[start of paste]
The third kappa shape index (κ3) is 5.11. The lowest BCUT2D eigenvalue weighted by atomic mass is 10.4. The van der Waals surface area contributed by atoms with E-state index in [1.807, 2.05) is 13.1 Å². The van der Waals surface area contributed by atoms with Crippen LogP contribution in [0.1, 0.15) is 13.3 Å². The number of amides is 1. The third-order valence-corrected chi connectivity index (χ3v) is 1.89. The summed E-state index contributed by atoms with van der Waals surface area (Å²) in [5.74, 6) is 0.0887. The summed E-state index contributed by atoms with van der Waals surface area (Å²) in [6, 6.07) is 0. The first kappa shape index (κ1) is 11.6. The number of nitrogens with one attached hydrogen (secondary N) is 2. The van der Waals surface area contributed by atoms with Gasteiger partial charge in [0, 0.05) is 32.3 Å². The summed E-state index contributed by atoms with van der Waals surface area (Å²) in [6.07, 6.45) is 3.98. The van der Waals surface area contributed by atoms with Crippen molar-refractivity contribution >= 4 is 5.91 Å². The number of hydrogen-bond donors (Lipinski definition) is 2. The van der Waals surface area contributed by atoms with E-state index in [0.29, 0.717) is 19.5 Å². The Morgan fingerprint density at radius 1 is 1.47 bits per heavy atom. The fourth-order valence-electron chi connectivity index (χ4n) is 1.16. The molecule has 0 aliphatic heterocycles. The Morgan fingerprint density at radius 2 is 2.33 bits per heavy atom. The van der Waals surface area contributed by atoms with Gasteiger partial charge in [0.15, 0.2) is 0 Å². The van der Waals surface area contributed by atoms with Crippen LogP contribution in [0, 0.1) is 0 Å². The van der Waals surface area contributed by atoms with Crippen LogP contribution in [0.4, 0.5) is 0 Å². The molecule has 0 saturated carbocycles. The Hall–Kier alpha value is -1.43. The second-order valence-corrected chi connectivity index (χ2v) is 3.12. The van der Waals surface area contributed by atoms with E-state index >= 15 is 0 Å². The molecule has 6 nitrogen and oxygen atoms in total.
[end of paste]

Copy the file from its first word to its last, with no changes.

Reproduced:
The third kappa shape index (κ3) is 5.11. The lowest BCUT2D eigenvalue weighted by atomic mass is 10.4. The van der Waals surface area contributed by atoms with E-state index in [1.807, 2.05) is 13.1 Å². The van der Waals surface area contributed by atoms with Crippen LogP contribution in [0.1, 0.15) is 13.3 Å². The number of amides is 1. The third-order valence-corrected chi connectivity index (χ3v) is 1.89. The summed E-state index contributed by atoms with van der Waals surface area (Å²) in [5.74, 6) is 0.0887. The summed E-state index contributed by atoms with van der Waals surface area (Å²) in [6, 6.07) is 0. The first kappa shape index (κ1) is 11.6. The number of nitrogens with one attached hydrogen (secondary N) is 2. The van der Waals surface area contributed by atoms with Gasteiger partial charge in [0, 0.05) is 32.3 Å². The summed E-state index contributed by atoms with van der Waals surface area (Å²) in [6.07, 6.45) is 3.98. The van der Waals surface area contributed by atoms with Crippen molar-refractivity contribution >= 4 is 5.91 Å². The number of hydrogen-bond donors (Lipinski definition) is 2. The van der Waals surface area contributed by atoms with E-state index in [0.29, 0.717) is 19.5 Å². The Morgan fingerprint density at radius 1 is 1.47 bits per heavy atom. The fourth-order valence-electron chi connectivity index (χ4n) is 1.16. The molecule has 0 aliphatic heterocycles. The Morgan fingerprint density at radius 2 is 2.33 bits per heavy atom. The van der Waals surface area contributed by atoms with Gasteiger partial charge in [0.15, 0.2) is 0 Å². The van der Waals surface area contributed by atoms with Crippen LogP contribution in [0, 0.1) is 0 Å². The van der Waals surface area contributed by atoms with Crippen LogP contribution in [0.4, 0.5) is 0 Å². The molecule has 0 saturated carbocycles. The Hall–Kier alpha value is -1.43. The second-order valence-corrected chi connectivity index (χ2v) is 3.12. The van der Waals surface area contributed by atoms with E-state index >= 15 is 0 Å². The molecule has 6 nitrogen and oxygen atoms in total.